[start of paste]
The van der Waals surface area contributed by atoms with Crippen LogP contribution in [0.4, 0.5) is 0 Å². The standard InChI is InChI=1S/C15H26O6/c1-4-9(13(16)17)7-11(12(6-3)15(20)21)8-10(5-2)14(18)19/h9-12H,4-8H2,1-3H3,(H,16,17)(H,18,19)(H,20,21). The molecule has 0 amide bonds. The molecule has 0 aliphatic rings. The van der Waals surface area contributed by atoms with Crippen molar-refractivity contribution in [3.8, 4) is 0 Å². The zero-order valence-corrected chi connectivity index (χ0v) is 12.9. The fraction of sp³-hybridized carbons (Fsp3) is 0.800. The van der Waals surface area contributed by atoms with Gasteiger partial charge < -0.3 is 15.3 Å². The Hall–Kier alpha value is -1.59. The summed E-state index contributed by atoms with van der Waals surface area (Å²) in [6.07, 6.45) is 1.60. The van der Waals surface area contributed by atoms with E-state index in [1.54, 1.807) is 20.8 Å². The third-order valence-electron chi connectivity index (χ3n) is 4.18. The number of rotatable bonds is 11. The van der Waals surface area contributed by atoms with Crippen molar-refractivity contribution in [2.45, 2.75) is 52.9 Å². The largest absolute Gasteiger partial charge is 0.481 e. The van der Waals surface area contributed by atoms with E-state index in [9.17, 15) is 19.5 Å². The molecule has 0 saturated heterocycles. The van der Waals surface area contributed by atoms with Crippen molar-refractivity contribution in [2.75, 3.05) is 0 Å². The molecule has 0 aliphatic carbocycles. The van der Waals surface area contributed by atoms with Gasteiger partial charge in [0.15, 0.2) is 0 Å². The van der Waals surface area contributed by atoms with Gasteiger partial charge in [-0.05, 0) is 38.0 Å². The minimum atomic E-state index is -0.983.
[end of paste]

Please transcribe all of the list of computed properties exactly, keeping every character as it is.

The van der Waals surface area contributed by atoms with Crippen LogP contribution in [0.4, 0.5) is 0 Å². The standard InChI is InChI=1S/C15H26O6/c1-4-9(13(16)17)7-11(12(6-3)15(20)21)8-10(5-2)14(18)19/h9-12H,4-8H2,1-3H3,(H,16,17)(H,18,19)(H,20,21). The molecule has 0 amide bonds. The molecule has 0 aliphatic rings. The van der Waals surface area contributed by atoms with Crippen molar-refractivity contribution in [3.8, 4) is 0 Å². The zero-order valence-corrected chi connectivity index (χ0v) is 12.9. The fraction of sp³-hybridized carbons (Fsp3) is 0.800. The van der Waals surface area contributed by atoms with Gasteiger partial charge < -0.3 is 15.3 Å². The Hall–Kier alpha value is -1.59. The summed E-state index contributed by atoms with van der Waals surface area (Å²) in [6.07, 6.45) is 1.60. The van der Waals surface area contributed by atoms with E-state index in [1.54, 1.807) is 20.8 Å². The third-order valence-electron chi connectivity index (χ3n) is 4.18. The number of rotatable bonds is 11. The van der Waals surface area contributed by atoms with Crippen molar-refractivity contribution in [2.45, 2.75) is 52.9 Å². The largest absolute Gasteiger partial charge is 0.481 e. The van der Waals surface area contributed by atoms with E-state index in [9.17, 15) is 19.5 Å². The molecule has 0 saturated heterocycles. The van der Waals surface area contributed by atoms with Crippen molar-refractivity contribution in [2.75, 3.05) is 0 Å². The molecule has 0 aliphatic carbocycles. The van der Waals surface area contributed by atoms with Gasteiger partial charge in [0.15, 0.2) is 0 Å². The van der Waals surface area contributed by atoms with Gasteiger partial charge in [-0.05, 0) is 38.0 Å². The minimum atomic E-state index is -0.983.